FOOD BASE

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FoodbaseDiversity.jpg

The Aquatic Food Base below Glen Canyon Dam

The Colorado River below Glen Canyon Dam has been altered by dam-induced modifications to the river’s flow, temperature, and sediment supply. Nonnative species have also changed the natural system. Nonnative fish are thought to prey on and compete with native fish, including the endangered humpback chub (Gila cypha). These impacts have likely changed both the amount and sources of energy that fuel the aquatic food web and the flows of energy within the food web. Installation of the dam created a relatively clear, cool aquatic environment below the dam that now allows aquatic plants to capture the sun’s energy, and they in turn are now consumed by a few species, including scuds (Gammarus lacustris), midges (Family: Chironomidae), blackflies (Simulium arcticum), and New Zealand mudsnails (Potamopyrgus antipodarum). The first three species can provide food for both native and nonnative fishes, but fish cannot digest the New Zealand mudsnail.

Desired Future Condition for the Aquatic Food Base

The aquatic food base will sustainably support viable populations of desired species at all trophic levels. Assure that an adequate, diverse, productive aquatic foodbase exists for fish and other aquatic and terrestrial species that depend on those food resources.

EPT.jpg
EPT as Biologic Indicators of Stream Condition
Chara.jpg
Algae and Aquatic Macrophytes
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Aquatic Macroinvertebrates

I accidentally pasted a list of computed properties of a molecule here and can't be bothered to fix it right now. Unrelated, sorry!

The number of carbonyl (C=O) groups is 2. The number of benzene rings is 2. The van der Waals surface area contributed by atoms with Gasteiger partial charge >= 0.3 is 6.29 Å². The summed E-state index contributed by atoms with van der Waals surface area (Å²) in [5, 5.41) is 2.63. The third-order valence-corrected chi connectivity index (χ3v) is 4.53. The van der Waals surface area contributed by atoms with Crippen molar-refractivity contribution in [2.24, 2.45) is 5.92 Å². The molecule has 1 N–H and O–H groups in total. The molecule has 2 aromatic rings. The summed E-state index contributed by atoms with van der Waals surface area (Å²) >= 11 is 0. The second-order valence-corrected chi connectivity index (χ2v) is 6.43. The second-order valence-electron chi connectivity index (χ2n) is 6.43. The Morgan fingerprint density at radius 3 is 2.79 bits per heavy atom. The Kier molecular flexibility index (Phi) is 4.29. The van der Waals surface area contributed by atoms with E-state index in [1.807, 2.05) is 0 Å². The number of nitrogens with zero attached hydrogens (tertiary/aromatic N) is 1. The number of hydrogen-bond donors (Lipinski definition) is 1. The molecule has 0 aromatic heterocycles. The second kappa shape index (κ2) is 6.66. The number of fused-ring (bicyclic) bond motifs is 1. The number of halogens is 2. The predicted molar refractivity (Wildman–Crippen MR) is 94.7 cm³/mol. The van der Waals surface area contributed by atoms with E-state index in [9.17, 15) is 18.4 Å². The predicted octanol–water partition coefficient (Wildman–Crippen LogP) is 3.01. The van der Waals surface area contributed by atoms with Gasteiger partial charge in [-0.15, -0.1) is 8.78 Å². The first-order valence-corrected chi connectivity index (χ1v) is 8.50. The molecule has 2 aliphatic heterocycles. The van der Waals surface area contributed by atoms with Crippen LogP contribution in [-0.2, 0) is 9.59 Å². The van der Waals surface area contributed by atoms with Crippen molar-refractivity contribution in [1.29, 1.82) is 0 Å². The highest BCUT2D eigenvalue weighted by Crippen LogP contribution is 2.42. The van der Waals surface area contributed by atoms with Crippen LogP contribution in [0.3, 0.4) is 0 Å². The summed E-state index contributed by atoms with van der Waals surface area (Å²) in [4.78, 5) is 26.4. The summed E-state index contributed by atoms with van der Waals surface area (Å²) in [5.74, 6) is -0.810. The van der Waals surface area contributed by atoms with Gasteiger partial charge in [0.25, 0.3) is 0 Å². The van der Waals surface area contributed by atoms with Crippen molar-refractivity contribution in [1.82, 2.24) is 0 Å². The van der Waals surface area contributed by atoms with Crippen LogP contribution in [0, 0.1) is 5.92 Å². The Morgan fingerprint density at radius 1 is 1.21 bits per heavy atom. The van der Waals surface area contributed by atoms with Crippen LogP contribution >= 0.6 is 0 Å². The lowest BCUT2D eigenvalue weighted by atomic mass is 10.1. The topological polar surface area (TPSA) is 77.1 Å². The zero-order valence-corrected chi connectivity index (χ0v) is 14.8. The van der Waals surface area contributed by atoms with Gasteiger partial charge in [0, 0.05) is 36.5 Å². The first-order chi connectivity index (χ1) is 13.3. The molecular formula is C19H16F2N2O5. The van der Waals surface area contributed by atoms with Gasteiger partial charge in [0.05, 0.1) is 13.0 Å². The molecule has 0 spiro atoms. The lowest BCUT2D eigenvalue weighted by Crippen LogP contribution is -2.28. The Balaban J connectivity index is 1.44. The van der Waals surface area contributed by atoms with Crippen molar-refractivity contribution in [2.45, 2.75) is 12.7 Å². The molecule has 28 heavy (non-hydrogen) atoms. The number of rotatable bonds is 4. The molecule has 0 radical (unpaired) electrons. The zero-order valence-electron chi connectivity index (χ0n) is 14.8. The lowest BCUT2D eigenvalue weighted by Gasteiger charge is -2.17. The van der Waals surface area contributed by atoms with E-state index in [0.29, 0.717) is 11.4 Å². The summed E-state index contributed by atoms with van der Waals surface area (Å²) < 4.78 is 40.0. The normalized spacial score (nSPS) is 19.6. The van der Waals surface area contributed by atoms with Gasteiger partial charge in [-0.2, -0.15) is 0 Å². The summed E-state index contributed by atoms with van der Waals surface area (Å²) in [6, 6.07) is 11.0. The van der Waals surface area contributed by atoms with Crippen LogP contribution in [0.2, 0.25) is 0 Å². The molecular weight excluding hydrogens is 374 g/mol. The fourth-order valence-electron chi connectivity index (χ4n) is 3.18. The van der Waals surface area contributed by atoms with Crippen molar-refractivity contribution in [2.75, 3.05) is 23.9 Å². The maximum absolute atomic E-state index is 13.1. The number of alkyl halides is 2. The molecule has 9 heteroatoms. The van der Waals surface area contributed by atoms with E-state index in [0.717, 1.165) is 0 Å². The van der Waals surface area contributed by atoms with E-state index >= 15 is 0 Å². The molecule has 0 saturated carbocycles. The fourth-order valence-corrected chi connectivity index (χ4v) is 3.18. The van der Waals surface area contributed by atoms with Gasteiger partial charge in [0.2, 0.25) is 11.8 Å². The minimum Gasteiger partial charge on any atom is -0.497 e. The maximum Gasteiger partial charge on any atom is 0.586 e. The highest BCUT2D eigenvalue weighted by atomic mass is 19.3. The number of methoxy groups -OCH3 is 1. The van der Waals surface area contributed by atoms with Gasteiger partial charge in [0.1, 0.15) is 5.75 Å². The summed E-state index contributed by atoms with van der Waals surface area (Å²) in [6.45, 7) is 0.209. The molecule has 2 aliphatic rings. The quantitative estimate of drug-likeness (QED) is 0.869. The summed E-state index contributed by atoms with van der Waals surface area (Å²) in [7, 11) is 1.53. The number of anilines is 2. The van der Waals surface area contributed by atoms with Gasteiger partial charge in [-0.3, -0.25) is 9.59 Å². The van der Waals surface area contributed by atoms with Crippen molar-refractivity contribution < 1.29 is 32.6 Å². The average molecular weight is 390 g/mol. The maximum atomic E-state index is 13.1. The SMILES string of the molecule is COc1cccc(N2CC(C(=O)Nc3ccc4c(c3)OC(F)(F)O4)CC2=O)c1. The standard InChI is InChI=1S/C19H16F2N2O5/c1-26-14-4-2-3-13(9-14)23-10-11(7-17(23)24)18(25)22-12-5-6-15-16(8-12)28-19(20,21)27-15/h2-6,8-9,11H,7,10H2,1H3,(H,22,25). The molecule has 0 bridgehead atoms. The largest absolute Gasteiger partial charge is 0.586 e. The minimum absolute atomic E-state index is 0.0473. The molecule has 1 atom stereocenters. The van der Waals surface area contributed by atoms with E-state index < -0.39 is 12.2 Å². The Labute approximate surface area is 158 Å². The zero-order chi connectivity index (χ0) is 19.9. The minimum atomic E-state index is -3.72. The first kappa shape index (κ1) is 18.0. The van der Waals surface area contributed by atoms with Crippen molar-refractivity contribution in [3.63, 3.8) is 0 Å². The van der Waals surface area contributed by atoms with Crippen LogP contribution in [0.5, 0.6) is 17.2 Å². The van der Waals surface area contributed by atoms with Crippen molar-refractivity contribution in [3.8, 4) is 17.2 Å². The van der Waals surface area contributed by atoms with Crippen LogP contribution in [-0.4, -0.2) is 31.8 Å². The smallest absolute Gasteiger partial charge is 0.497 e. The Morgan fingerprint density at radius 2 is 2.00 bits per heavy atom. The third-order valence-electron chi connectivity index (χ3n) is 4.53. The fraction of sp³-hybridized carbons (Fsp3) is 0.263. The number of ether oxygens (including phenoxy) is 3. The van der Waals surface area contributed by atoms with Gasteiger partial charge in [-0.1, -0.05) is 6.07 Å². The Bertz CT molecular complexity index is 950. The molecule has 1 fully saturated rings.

Updates

2017AR LCRbiomass.jpg
[1]
2017AR MidgeAbundance.jpg
[2]
2017AR FoodbaseConclusions.jpg
[3]
2017AR HFEsFoodbase2.jpg
[4]


Links and Information

Foodbase Projects

Oviposition and Egg Desiccation Studies

Foodwebs and Bioenergetics Studies

Measuring Primary Production in the Lees Ferry Reach

Effects of BugFlows and HFEs on the Aquatic Foodbase

Hyporheic Anoxia in the Lees Ferry Reach

Downstream Recovery of the Foodbase Community in Several Colorado River Tailwaters

Drift and Food Availability Studies

Foodbase PEP

Papers and Presentations

2017

2016

2015

2014

2013

2012

2011

2010

2002

2001

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1999

1998

1997

1994

1991

1981

1959

Other Stuff

  • Black Flies and Midges fuel fish production below Glen Canyon Dam.
  • Black Flies and Midges respond positively to spring HFE's.
  • Mud Snails were introduced below Glen Canyon Dam around 1995.
  • Notably, several species of cold-tolerant nonnative invertebrates were intentionally introduced into the Colorado River after Glen Canyon Dam was closed in 1963. Altogether 10,000 immature mayflies were secured from a commercial source in Minnesota and released at three sites in the Lees Ferry reach. Also, 10,000 snails, 5,000 leeches, and thousands of insects representing at least 10 families were transported from the San Juan River in New Mexico to the river near Lees Ferry. In addition, 50,000 “scuds” (Gammarus lacustris) were introduced into Bright Angel Creek in 1932 and at Lees Ferry and below the dam in 1968, in addition to 2,000 crayfish taken from the LCR near Springerville, AZ (Blinn and Cole 1991). Gammarus lacustris has thrived in the cold, clear reaches below the dam, but the fate of the other introduced species is unknown.